Update: The KB article referenced is now offline. You can see the archived version here.
Update 2: On Tuesday evening, Apple told Macworld that the KB article was removed because it was outdated and inaccurate; Mac OS X includes adequate security protection out of the box. The BBC has also rolled back the story, and has a more detailed post on the issue. Not sure I'm completely in agreement with this approach from Apple.... --MR
When the concepts of "antivirus" and "Mac OS X" approach each other in the blogosphere, the usual outcome is more heat than light. The current example of keyboards outpacing brainwaves has emerged from a storm of posts on various sites, mostly tracing back to security analyst/Washington Post writer Brian Krebs and AppleInsider's Aidan Malley. Both pointed to a "recently published" Apple KB article that listed a trio of AV applications available for Mac OS X.
More shocking to this pair of pundits: the KB article actually went so far as to encourage Mac users to buy, install and use antivirus software -- even "multiple antivirus utilities" to prevent the spread of malware, which was trumpeted by a ZDnet headline. What now? Is Apple's security story on the marketing front now undermined by the quiet truthtelling of the support site? Should Justin Long apologize to John Hodgman? Are cats and dogs now living together? Is the BBC picking up the story (yes, unfortunately, it is)?
The relevant quote from the shiny new KB article that has caused such commotion:
Apple encourages the widespread use of multiple antivirus utilities so that virus programmers have more than one program to circumvent, thus making the whole virus writing process more difficult.
Let's be fair: Apple's prose isn't helping matters, because while we all know that "widespread use of multiple antivirus utilities" doesn't mean you should be installing multiple AV tools on your one, single Mac -- the point is that the ecosystem should have variation, making it harder for malware writers to attack the entire population with one well-crafted exploit -- that fine distinction appears to have been lost on some of those who encountered this "new" KB article.
This, of course, brings us to point #2: a careful reading (or really, any reading at all) of the KB item shows the "Old article: 4454" legend at the top right. Yes, Apple does sometimes update KB articles, and in this case the same exact "multiple utilities" copy has been on the support site for a while -- the article was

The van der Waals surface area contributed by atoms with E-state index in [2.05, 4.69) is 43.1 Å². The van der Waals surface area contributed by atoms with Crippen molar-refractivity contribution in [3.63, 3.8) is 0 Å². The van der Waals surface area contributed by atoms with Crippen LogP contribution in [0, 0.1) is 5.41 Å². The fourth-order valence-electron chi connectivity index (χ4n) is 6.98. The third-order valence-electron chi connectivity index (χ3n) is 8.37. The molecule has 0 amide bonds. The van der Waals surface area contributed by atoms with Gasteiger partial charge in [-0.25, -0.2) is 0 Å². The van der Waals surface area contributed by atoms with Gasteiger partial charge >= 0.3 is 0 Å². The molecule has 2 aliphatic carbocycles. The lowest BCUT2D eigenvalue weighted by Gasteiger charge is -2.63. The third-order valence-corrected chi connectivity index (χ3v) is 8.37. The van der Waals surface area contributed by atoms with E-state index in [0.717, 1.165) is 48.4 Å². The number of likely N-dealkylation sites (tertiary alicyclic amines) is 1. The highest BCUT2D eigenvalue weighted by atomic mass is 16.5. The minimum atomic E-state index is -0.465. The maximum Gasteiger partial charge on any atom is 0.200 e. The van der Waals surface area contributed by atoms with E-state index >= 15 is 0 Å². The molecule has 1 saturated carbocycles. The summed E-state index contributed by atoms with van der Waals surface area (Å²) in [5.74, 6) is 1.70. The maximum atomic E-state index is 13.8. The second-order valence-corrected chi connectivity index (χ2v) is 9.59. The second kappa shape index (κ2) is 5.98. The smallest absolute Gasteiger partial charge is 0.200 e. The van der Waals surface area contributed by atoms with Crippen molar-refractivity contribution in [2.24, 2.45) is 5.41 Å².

originally publishedpresent on Apple's site in June of 2007, and was updated simply to reflect current versioning on the Intego and Symantec AV products.
[Correspondents have pointed out that the sequence number of the KB article places the original version of it back in 1992. That version clearly dealt with Mac OS Classic antivirus apps, and isn't really on the same narrative track as the once-but-current Mac OS X incarnation -- but it's a valid point that Apple has had a public notice of available security tools for many years (who remembers Disinfectant and Vaccine?). Records of the KB4454 URL on archive.org indicate that there was something at that address as far back as September 2001, but cached copies are not available.]
So, to sum up, Apple's recommendations have changed not a whit in 18 months. Everyone who is decrying the sad state of security on the Mac -- or, conversely, crediting Apple for waking up and smelling the coffee -- is chasing his or her cybertail with a great deal of enthusiasm. Malware on the Mac, such as there is, is still almost exclusively delivered via social engineering, so please don't install random video codecs downloaded from porn sites. That said, the commercial and free AV options for the Mac are pretty stable, and they're certainly worth exploring if you want to be a good computing citizen who doesn't relay Windows malware from friend to friend unknowingly. Read on for my top five tips when/if installing AV tools on your Mac.
Hat tip to MacDailyNews for linking the original KB article from the Internet Archive.